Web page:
The Car and Truck Fleet and Leasing Management Magazine

Fleet Safety 101: What Every Fleet Manager Ne

July 2004, by Staff

Fleet safety involves a number of often-complex processes: screening drivers, safety training, reward/penalty programs, and capturing and tracking data. The following are some basic items that form the foundation of a fleet safety program:

  • Proper Licensing. Most fleets, screen new hire driving records, but, some don’t follow up. Review the driving records for all employees assigned or authorized to drive company-provided vehicles.
  • Seat Belt Policy. The easiest, most effective way to keep drivers safe is instituting a formal written policy that requires all drivers and passengers to wear seat belts at all times. Enforce the policy using surveys and spot checks. Make certain that there are consequences for not following the policy.
  • Vehicle Selection/Specification. Put the right vehicles with the right equipment into service. Vehicles that are too small, underpowered, or under-equipped can decrease acceleration and increase stopping distances, creating dangerous situations. Improper load carrying capacity can reduce visibility with similar risks.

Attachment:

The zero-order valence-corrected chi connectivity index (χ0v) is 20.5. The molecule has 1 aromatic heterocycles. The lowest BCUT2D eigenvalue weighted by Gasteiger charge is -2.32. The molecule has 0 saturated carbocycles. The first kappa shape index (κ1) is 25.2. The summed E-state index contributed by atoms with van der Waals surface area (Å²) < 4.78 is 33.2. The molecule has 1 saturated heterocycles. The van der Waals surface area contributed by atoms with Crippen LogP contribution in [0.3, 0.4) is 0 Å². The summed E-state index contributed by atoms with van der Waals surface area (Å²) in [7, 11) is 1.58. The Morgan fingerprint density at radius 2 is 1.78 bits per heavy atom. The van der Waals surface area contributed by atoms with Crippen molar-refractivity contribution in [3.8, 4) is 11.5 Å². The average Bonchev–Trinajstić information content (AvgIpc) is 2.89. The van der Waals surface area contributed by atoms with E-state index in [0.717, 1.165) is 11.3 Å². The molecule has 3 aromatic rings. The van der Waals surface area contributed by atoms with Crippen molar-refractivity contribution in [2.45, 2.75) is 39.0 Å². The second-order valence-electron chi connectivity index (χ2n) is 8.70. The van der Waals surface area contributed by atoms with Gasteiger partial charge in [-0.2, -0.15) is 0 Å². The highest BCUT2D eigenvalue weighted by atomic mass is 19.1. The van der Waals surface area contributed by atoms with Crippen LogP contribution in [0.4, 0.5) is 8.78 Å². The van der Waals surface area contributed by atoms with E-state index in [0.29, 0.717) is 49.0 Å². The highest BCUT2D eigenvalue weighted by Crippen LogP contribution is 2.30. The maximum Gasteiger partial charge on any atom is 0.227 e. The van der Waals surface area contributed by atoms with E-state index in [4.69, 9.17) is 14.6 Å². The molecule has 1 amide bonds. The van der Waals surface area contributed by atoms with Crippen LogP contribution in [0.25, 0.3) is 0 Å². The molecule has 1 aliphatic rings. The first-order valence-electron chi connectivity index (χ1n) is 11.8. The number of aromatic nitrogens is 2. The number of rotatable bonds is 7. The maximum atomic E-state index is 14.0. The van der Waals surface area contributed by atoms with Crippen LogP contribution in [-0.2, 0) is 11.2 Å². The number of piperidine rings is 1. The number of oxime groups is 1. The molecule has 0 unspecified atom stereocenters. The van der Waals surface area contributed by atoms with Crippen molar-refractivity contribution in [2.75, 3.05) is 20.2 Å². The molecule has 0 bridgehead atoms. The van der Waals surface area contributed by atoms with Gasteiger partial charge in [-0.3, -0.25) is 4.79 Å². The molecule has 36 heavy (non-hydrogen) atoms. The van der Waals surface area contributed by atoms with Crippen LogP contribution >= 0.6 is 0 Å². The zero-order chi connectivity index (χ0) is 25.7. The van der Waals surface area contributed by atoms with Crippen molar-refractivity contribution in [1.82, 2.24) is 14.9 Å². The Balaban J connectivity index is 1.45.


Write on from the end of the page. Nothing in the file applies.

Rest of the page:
• Enforce Policy Across the Board. “But he/she’s our best sales rep!” How often have fleet managers heard that response when enforcing consequences for unsafe driving? Once an exception is made, other requests will follow based upon the driver’s job performance or, in some cases, position in the company. Secure senior management approval for your fleet safety policy and enforce it without exception.
  • Keep Vehicles Properly Maintained. Maintain vehicles according to your preventive maintenance schedule and track compliance via exception reports, if possible, and regular condition reports. Safety-related maintenance and repair on equipment such as tires and brakes is critical in reducing the risk of damage and/or injury. Request that the driver’s immediate supervisor sign off on condition reports, and implement a follow-up procedure to make sure that dangerous conditions are dealt with promptly.
  • Territories. Drivers must be familiar with their territories, a particular issue in companies with high driver turnover. Drivers unfamiliar with the territory will often be distracted, trying to follow written directions or read maps when they should be concentrating on driving.
  • Preventability, Not Fault. Often a driver’s first reaction when involved in an accident is “but it wasn’t my fault!” The issue should not be fault; but preventability. Thoroughly train drivers in defensive driving techniques. They should know that in every circumstance, they will be judged not on whether the accident was their fault, but whether they did everything possible to avoid the accident.

    Using these simple basics, fleet managers can then build an effective fleet safety policy, which in turn will reduce the number of accidents and keep their drivers, and the public at large, safe.
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